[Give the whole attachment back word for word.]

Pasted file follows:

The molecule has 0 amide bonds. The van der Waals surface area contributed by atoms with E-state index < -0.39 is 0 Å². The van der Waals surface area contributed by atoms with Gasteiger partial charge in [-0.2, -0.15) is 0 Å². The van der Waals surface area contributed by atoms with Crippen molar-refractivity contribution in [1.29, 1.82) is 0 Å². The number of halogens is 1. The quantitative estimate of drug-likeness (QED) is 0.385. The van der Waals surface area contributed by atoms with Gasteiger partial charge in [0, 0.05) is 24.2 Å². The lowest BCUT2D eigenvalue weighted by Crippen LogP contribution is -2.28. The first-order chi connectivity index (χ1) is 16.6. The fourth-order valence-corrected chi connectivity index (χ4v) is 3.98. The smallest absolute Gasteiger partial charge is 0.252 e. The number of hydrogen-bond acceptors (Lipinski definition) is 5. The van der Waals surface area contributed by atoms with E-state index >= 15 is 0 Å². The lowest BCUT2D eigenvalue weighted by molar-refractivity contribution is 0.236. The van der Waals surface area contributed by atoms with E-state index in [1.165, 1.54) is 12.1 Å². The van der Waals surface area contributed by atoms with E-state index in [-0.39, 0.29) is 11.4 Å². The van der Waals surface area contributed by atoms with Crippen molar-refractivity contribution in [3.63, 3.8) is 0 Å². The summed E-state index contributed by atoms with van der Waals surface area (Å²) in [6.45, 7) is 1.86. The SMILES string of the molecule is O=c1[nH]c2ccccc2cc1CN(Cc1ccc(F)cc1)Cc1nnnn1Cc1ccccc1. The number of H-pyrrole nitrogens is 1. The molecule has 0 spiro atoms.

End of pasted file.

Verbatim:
The molecule has 0 amide bonds. The van der Waals surface area contributed by atoms with E-state index < -0.39 is 0 Å². The van der Waals surface area contributed by atoms with Gasteiger partial charge in [-0.2, -0.15) is 0 Å². The van der Waals surface area contributed by atoms with Crippen molar-refractivity contribution in [1.29, 1.82) is 0 Å². The number of halogens is 1. The quantitative estimate of drug-likeness (QED) is 0.385. The van der Waals surface area contributed by atoms with Gasteiger partial charge in [0, 0.05) is 24.2 Å². The lowest BCUT2D eigenvalue weighted by Crippen LogP contribution is -2.28. The first-order chi connectivity index (χ1) is 16.6. The fourth-order valence-corrected chi connectivity index (χ4v) is 3.98. The smallest absolute Gasteiger partial charge is 0.252 e. The number of hydrogen-bond acceptors (Lipinski definition) is 5. The van der Waals surface area contributed by atoms with E-state index >= 15 is 0 Å². The lowest BCUT2D eigenvalue weighted by molar-refractivity contribution is 0.236. The van der Waals surface area contributed by atoms with E-state index in [1.165, 1.54) is 12.1 Å². The van der Waals surface area contributed by atoms with E-state index in [-0.39, 0.29) is 11.4 Å². The van der Waals surface area contributed by atoms with Crippen molar-refractivity contribution in [3.63, 3.8) is 0 Å². The summed E-state index contributed by atoms with van der Waals surface area (Å²) in [6.45, 7) is 1.86. The SMILES string of the molecule is O=c1[nH]c2ccccc2cc1CN(Cc1ccc(F)cc1)Cc1nnnn1Cc1ccccc1. The number of H-pyrrole nitrogens is 1. The molecule has 0 spiro atoms.